Franco now moves for costs and attorney’s fees in the amount of $15, 500. ECF No. 50. She argues that her counsel’s experience, reputation, and ability warrant an hourly fee of $400 (for her attorney), $150 hourly rate (for her attorney’s paralegal), and $95[1] (for her attorney’s legal assistant) and that these rates are commiserate with fees charged by other Connecticut firms on similar matters. ECF No. 50-2 at ¶¶ 5-6. She submits detailed billing records showing that the hourly rates multiplied by the time expended equals $14, 529.50, that costs amounted to $933.43, and that total expenditure was thus $15, 462.93. Id. at 4-19 (Ex. A). Defendants oppose on two grounds: the hours expended improperly include time spent on the withdrawn state-law claims, and the fees are disproportionate to the amount of damages awarded. ECF No. 59. Defendant seeks an evidentiary hearing to contest this calculation. Id. Franco replies that he omitted any time spent on the state-law claims, that proportionality is irrelevant, and that Defendants waived their objections by failing to identify a single charge as excessive. ECF No. 60.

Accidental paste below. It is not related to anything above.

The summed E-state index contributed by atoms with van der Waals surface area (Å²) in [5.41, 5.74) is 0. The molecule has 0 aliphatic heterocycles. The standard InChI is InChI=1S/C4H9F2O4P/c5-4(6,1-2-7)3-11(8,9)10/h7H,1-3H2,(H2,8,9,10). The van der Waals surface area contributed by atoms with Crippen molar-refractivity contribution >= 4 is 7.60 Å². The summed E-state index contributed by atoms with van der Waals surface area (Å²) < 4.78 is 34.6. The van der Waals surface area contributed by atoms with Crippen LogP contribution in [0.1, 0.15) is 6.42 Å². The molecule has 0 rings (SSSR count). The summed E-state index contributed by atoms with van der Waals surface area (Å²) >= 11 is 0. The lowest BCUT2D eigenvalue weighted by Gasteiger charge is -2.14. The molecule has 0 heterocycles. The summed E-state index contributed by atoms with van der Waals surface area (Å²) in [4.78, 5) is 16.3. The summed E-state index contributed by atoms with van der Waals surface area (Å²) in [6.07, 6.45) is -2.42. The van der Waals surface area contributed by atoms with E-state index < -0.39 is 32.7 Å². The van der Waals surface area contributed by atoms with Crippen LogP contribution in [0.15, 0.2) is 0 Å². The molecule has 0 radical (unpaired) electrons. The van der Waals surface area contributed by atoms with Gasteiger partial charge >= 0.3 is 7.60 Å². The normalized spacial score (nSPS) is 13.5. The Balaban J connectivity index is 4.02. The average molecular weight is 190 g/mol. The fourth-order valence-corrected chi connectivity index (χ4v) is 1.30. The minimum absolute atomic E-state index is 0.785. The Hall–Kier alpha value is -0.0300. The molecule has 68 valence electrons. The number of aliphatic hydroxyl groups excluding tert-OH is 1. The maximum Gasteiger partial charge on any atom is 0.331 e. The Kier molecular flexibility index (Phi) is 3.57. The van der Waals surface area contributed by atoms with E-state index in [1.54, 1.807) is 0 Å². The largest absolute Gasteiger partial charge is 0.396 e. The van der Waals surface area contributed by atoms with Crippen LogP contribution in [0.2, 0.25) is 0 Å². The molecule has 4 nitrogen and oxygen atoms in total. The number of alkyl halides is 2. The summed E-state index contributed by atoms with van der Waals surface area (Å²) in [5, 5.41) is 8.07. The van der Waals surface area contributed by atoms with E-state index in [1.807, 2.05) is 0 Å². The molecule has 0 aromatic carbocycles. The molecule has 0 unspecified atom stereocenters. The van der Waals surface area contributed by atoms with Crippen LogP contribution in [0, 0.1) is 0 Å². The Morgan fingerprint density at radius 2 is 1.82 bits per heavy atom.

Legal Analysis